Rational Functions Review Day 1
Lesson 13 of 15
Objective: Students will be able to model and graph rational functions.
Warm up and Homework Review
I include Warm ups with a Rubric as part of my daily routine. My goal is to allow students to work on Math Practice 3 each day. Grouping students into homogeneous pairs provides an opportunity for appropriately differentiated math conversations. This lesson’s Warm Up- Rational Functions Review Day 1, asks students to analyze the mistakes of a student simplifying an expression with a negative exponent. This warm up came from a website that highlights the mistakes students make with the hope of helping teachers better understand their students.
I also use this time to correct and record the previous day's Homework.
The review for this unit has been split into two days with the first day focusing on modeling and graphing rational functions and the second day focusing on connecting rational expressions to the operations performed on rational numbers.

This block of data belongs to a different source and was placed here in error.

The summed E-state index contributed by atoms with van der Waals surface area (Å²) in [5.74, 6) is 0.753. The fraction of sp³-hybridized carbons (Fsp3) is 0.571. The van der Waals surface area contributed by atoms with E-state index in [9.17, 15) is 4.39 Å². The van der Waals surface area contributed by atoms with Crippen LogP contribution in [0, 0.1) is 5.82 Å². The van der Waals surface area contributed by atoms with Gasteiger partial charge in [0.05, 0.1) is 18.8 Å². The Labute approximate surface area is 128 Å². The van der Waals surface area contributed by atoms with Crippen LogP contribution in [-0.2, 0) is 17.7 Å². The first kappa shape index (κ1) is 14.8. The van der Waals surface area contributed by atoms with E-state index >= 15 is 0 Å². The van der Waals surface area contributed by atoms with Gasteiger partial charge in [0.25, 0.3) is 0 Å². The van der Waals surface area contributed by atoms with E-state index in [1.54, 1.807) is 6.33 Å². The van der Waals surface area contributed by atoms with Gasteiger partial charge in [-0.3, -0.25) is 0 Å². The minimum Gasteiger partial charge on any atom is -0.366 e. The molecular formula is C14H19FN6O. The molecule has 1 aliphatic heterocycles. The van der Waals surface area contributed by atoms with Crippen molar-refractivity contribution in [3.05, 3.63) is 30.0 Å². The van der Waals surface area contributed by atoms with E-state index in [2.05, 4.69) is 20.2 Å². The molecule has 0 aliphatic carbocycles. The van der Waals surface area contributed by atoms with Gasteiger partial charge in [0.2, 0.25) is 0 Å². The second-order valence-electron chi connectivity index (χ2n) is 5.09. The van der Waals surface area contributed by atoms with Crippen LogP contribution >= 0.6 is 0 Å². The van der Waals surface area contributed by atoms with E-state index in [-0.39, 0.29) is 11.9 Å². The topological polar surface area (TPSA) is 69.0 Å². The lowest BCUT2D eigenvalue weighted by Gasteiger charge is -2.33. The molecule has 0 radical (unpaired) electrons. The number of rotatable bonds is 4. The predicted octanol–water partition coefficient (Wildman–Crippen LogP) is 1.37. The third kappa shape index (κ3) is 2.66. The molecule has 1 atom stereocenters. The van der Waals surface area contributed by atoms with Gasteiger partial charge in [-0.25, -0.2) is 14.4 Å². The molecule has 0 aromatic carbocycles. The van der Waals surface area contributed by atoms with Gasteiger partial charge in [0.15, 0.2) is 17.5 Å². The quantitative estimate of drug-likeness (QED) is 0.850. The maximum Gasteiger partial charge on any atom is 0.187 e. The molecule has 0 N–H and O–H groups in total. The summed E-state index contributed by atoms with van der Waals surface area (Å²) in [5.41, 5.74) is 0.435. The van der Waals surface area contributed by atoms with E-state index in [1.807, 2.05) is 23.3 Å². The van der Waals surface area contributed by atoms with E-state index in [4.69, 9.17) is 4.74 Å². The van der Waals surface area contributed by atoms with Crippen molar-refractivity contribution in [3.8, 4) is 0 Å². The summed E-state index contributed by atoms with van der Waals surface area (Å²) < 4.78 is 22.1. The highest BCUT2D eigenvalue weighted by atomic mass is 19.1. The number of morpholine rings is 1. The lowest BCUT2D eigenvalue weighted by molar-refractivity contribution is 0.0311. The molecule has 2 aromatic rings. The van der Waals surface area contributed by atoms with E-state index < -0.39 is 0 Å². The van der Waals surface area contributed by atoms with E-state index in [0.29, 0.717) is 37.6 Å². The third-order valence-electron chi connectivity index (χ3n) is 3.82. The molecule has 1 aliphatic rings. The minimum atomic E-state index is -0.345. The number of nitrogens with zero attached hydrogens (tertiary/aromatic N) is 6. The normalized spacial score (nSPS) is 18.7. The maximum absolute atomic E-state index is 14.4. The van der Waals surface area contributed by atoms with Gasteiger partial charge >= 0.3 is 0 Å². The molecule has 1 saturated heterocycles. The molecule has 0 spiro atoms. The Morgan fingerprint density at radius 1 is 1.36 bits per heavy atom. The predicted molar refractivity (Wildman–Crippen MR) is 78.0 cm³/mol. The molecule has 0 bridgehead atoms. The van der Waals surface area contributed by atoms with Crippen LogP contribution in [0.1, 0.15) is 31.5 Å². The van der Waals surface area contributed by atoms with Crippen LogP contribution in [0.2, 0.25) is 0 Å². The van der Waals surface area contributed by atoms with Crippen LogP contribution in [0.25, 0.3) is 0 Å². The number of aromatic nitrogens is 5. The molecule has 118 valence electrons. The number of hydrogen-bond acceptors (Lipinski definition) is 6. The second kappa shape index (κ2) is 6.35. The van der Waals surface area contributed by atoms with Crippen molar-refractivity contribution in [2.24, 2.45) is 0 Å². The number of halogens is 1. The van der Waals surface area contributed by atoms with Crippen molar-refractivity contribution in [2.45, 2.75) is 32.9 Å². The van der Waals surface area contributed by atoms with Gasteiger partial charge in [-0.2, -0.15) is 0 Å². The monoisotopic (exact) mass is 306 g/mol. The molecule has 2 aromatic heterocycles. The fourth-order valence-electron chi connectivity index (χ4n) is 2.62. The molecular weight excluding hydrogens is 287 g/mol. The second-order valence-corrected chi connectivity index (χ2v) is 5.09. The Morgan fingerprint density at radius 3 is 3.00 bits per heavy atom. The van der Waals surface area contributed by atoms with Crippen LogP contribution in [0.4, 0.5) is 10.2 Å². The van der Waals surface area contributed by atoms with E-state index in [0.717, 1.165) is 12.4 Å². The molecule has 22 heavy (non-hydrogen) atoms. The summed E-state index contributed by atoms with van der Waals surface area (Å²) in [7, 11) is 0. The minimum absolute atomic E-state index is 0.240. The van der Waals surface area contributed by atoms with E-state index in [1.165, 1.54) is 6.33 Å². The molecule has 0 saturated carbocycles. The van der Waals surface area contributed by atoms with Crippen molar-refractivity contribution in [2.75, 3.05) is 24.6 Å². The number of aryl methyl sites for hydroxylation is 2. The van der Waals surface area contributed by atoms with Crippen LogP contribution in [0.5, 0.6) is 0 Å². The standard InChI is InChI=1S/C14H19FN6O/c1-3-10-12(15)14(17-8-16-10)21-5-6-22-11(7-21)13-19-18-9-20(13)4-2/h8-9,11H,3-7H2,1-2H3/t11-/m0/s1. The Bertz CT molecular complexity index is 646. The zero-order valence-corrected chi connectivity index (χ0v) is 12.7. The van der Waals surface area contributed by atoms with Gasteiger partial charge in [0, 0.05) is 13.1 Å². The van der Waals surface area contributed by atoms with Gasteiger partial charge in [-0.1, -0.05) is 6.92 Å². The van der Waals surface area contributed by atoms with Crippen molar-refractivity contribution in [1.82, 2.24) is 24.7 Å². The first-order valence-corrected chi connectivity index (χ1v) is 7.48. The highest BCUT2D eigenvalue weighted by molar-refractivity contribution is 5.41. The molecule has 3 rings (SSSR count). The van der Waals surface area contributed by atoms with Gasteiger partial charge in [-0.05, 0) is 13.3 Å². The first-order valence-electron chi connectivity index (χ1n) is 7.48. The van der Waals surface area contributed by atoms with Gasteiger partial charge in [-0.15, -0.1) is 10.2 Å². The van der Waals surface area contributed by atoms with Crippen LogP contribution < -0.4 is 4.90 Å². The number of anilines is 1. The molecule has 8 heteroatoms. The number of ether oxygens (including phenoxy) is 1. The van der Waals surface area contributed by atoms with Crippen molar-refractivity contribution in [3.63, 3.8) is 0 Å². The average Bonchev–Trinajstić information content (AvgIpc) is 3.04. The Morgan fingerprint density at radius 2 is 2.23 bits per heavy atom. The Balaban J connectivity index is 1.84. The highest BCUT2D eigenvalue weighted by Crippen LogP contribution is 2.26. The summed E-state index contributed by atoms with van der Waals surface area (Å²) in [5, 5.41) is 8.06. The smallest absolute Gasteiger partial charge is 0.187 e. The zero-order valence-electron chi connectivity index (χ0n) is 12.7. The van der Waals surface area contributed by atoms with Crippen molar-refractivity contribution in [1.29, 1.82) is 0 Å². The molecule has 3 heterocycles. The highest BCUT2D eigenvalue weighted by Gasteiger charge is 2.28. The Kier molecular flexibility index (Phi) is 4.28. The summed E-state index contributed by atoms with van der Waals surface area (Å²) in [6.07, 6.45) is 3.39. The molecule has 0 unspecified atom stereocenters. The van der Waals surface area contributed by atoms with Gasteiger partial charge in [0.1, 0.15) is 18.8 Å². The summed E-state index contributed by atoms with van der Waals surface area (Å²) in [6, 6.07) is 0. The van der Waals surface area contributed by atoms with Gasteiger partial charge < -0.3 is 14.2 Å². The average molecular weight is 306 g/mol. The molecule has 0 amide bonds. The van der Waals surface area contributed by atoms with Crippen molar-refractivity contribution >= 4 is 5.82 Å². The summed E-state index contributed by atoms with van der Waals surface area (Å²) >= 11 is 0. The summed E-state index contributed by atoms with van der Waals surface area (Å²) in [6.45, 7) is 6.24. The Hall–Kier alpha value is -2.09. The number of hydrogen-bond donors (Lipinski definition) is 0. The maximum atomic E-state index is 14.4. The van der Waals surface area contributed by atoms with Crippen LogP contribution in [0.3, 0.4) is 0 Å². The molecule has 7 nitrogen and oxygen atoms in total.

Today’s review looks at three major skills:
- graphing and interpreting rational functions through transformations
- writing rational functions given a set of constraints, and
- solving modeling problems with rational equations.
This activity is done with personal white boards. I give the students a problem, they solve it as best they can and then hold their solution for me to view.
At this point, I do one of two things. If most are correct, I give feedback individually to students. If there are multiple correct solutions and/or many incorrect answers, I write the variations on the board, and have the students analyze them in pairs. We then share out as a class, eliminating the incorrect ones until only the correct remain. This is an extremely powerful activity that allows students to critique each other’s reasoning (Math Practice 3) as well as view multiple models for a problem (Math Practice 5). As I move through the problems, I may skip some or add additional problems as seems right for my students.
For today's exit ticket, I ask the student to describe how to find the domain of a rational function. This is one of the big ideas of this unit and hits on precision when solving problems involving rational functions (Math Practice 6).